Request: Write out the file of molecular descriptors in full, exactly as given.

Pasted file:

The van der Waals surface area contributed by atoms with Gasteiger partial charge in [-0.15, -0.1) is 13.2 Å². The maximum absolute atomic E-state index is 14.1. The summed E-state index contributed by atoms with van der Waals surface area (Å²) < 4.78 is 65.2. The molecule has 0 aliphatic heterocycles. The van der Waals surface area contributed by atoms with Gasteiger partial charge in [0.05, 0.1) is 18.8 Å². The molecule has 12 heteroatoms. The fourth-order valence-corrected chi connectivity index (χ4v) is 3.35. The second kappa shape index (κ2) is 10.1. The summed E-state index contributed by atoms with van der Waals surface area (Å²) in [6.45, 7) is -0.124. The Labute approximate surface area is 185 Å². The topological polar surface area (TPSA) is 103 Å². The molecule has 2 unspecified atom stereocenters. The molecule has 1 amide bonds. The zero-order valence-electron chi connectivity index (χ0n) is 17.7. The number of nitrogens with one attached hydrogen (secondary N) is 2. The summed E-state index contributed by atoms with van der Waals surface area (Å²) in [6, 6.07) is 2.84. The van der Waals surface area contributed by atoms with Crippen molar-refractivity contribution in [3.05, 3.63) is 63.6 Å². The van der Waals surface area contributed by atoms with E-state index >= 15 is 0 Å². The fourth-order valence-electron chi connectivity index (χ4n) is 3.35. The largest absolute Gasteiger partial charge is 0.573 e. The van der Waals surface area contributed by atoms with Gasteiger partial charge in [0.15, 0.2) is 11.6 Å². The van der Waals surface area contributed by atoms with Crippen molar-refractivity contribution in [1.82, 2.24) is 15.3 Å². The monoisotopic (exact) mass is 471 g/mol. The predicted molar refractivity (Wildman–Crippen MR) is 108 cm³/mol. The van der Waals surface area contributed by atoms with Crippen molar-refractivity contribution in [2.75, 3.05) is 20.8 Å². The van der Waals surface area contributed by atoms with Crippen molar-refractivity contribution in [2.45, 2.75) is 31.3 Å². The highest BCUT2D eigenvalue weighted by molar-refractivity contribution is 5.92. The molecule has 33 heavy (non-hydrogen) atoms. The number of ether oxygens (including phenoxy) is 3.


The van der Waals surface area contributed by atoms with Gasteiger partial charge in [-0.15, -0.1) is 13.2 Å². The maximum absolute atomic E-state index is 14.1. The summed E-state index contributed by atoms with van der Waals surface area (Å²) < 4.78 is 65.2. The molecule has 0 aliphatic heterocycles. The van der Waals surface area contributed by atoms with Gasteiger partial charge in [0.05, 0.1) is 18.8 Å². The molecule has 12 heteroatoms. The fourth-order valence-corrected chi connectivity index (χ4v) is 3.35. The second kappa shape index (κ2) is 10.1. The summed E-state index contributed by atoms with van der Waals surface area (Å²) in [6.45, 7) is -0.124. The Labute approximate surface area is 185 Å². The topological polar surface area (TPSA) is 103 Å². The molecule has 2 unspecified atom stereocenters. The molecule has 1 amide bonds. The zero-order valence-electron chi connectivity index (χ0n) is 17.7. The number of nitrogens with one attached hydrogen (secondary N) is 2. The summed E-state index contributed by atoms with van der Waals surface area (Å²) in [6, 6.07) is 2.84. The van der Waals surface area contributed by atoms with Crippen molar-refractivity contribution in [3.05, 3.63) is 63.6 Å². The van der Waals surface area contributed by atoms with E-state index >= 15 is 0 Å². The fourth-order valence-electron chi connectivity index (χ4n) is 3.35. The largest absolute Gasteiger partial charge is 0.573 e. The van der Waals surface area contributed by atoms with Gasteiger partial charge in [0.15, 0.2) is 11.6 Å². The van der Waals surface area contributed by atoms with Crippen molar-refractivity contribution in [1.82, 2.24) is 15.3 Å². The monoisotopic (exact) mass is 471 g/mol. The predicted molar refractivity (Wildman–Crippen MR) is 108 cm³/mol. The van der Waals surface area contributed by atoms with Crippen molar-refractivity contribution in [2.75, 3.05) is 20.8 Å². The van der Waals surface area contributed by atoms with Crippen molar-refractivity contribution in [2.45, 2.75) is 31.3 Å². The highest BCUT2D eigenvalue weighted by molar-refractivity contribution is 5.92. The molecule has 33 heavy (non-hydrogen) atoms. The number of ether oxygens (including phenoxy) is 3.